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Land and Resources, Rivers and Lakes

Khone, hydroelectric dams, river forms, Mekong River, east bank

Historically the Mekong River lay at the center of the Lao world. People living on both of its banks shared a common language and culture, and the river served as the major axis of communication for these societies. Now the river forms most of Laosís western border, separating the Lao people on the east bank from their neighbors in Myanmar and Thailand on the west bank. Nevertheless, the river still serves as an important artery of transportation and communication. The river is navigable for most of its course in Laos, from where it emerges at the gorges of southern China to where it pours over the Khone Falls into Cambodia. Two series of rapids divide the middle Mekong into three reaches, each of which corresponds to a distinct region: the area centering on Louangphrabang in the north; the area around Vientiane and Muang Khammouan (Thakhaek) in the center; and the region around Champasak in the south. The Mekong is fed by a series of swift-flowing tributaries draining the mountains in the north and east of the country. Laos has only a few small lakes and natural wetlands, but hydroelectric dams form huge artificial lakes. A notable example is the Nam Ngum dam near Vientiane.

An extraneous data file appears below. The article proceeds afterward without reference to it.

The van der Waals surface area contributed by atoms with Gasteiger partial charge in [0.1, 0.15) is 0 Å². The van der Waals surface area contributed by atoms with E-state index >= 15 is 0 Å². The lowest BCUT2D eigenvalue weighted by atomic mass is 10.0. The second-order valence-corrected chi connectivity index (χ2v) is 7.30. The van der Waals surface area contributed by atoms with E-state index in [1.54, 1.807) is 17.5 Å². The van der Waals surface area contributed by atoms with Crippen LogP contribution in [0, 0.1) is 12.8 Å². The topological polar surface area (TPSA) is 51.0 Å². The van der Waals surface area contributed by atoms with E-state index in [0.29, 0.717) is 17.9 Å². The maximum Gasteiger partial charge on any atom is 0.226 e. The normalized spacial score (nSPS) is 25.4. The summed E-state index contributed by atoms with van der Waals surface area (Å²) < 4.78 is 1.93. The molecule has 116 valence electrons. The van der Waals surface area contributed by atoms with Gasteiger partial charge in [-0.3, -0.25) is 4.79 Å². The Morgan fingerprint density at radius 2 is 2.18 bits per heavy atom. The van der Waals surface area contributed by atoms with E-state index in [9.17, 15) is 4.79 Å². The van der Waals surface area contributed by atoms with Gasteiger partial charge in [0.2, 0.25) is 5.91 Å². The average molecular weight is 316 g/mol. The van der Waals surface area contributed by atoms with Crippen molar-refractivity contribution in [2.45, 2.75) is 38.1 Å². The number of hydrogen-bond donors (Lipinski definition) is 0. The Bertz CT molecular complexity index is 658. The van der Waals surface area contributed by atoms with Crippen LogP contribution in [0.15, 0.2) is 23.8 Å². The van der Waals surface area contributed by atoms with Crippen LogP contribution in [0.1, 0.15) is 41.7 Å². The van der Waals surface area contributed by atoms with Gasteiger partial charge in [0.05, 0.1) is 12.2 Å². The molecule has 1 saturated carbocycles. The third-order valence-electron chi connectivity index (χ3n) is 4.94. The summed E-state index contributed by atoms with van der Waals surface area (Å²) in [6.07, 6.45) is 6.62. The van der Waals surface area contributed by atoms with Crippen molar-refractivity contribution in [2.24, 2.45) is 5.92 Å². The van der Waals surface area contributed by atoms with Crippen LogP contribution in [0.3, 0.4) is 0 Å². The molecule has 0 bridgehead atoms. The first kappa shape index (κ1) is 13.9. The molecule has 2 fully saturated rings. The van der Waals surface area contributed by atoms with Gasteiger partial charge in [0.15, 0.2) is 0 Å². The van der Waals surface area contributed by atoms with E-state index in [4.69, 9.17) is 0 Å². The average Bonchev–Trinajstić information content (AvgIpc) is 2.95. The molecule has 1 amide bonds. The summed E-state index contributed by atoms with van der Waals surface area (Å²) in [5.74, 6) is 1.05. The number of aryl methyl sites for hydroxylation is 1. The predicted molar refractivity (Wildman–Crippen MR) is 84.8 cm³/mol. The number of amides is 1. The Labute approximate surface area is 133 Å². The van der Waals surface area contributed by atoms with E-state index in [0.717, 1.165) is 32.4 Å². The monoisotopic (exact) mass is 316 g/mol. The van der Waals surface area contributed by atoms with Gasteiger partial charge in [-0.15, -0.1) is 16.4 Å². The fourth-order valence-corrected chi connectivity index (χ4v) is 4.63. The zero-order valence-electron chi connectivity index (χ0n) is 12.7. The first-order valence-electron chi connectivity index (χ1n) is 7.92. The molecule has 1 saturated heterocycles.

Article key phrases:

Khone, hydroelectric dams, river forms, Mekong River, east bank, notable example, Champasak, Vientiane, small lakes, west bank, common language, mountains, neighbors, Cambodia, Myanmar, banks, Thailand, reaches, societies, Lao people, course, country, culture

 
 

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